Belarus is the latest country to join the central bank digital currency (CBDC) race, but rather than gunning for the top place, the government says it will be cautiously advancing to learn from the mistakes of the pioneers.
Chairman of the Board of the National Bank Pavel Kallaur told reporters after a meeting of the Council of the Republic and the House of Representatives that the banking regulator is closely following events in the ecosystem. Kallaur described CBDCs as akin to non-cash money but having the functionalities of cash and being usable in online and offline scenarios.
Given the rising interests surrounding CBDCs, Kallaur disclosed that the National Bank had given the green light for initial experiments to begin. Following the move, the central bank confirmed that it had started the process for the development of a demo version to support early probing into the viability of CBDCs.
“By the end of the year, we must, after discussions and consultations, decide on the feasibility of implementing digital ruble in our country,” said Kallaur. “The decision will be made at the level of the head of state.”
Kallaur remarked that since CBDCs can change the country’s monetary landscape, Belarus will prepare for their launch by making changes to tax, banking, and budget legislation. The central bank will cover all bases by carrying out multiple pilots involving commercial banks and individuals while focusing on its use in cross-border payments.
“In principle, these technologies will be of the greatest interest to us in cross-border payments,” Kallaur said. “If other countries introduce a digital currency, then we must be ready to connect our systems so that our citizens and legal entities receive high-level services.”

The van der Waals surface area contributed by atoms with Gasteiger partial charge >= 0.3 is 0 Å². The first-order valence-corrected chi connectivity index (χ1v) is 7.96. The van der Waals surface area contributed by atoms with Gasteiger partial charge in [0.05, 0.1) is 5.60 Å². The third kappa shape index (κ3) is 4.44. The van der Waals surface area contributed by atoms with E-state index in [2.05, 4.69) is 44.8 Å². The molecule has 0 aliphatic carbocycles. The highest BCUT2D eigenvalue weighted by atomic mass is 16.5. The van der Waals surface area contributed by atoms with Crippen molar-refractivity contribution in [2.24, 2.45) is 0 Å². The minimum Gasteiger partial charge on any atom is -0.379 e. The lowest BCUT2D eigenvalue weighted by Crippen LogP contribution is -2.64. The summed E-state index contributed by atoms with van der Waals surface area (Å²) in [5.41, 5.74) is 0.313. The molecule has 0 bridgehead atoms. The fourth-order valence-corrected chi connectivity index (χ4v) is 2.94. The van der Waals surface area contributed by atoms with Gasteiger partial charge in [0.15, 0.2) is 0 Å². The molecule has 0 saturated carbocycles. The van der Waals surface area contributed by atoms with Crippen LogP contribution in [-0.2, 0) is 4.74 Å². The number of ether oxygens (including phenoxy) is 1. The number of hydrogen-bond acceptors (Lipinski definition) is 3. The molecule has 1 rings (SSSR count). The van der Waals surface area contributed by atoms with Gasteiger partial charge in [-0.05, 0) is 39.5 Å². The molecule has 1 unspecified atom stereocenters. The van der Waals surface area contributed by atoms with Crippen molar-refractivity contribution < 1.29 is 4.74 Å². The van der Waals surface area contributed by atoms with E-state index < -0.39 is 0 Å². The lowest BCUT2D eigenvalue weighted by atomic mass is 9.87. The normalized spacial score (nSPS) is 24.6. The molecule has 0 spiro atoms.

Kallaur told reporters that the central bank is keeping an eye on Russia’s development of a CBDC, saying that their decisions will have a massive effect on Belarus. Russia’s plans for a digital ruble have been frenetic, fueled by the need to circumvent Western sanctions with plans to launch before the end of 2023.
A clutch of countries playing it safe
Despite over 100 central banks throwing their hats in the ring for CBDC development, a handful of nations have disclosed that they will opt for a slow-and-steady approach.
India is one of the countries playing it safe with CBDCs, opting to remain wary of the risks following a botched digital rupee launch. Reserve Bank of India Governor Shaktikanta Das noted that the central bank would not be swayed by the initial wins of the CBDC pilot after successfully onboarding 5,000 merchants and 50,000 individuals.
Israel’s central bank stated that it would be watching the CBDC developments of global powers like the European Union and the United States while paying attention to the rise of stablecoins and the decline in cash transactions.
To learn more about central bank digital currencies and some of the design decisions that need to be considered when creating and launching it, read nChain’s CBDC playbook.
Watch: Central Bank Digital Currencies and Blockchain: The view from the Swiss National Bank
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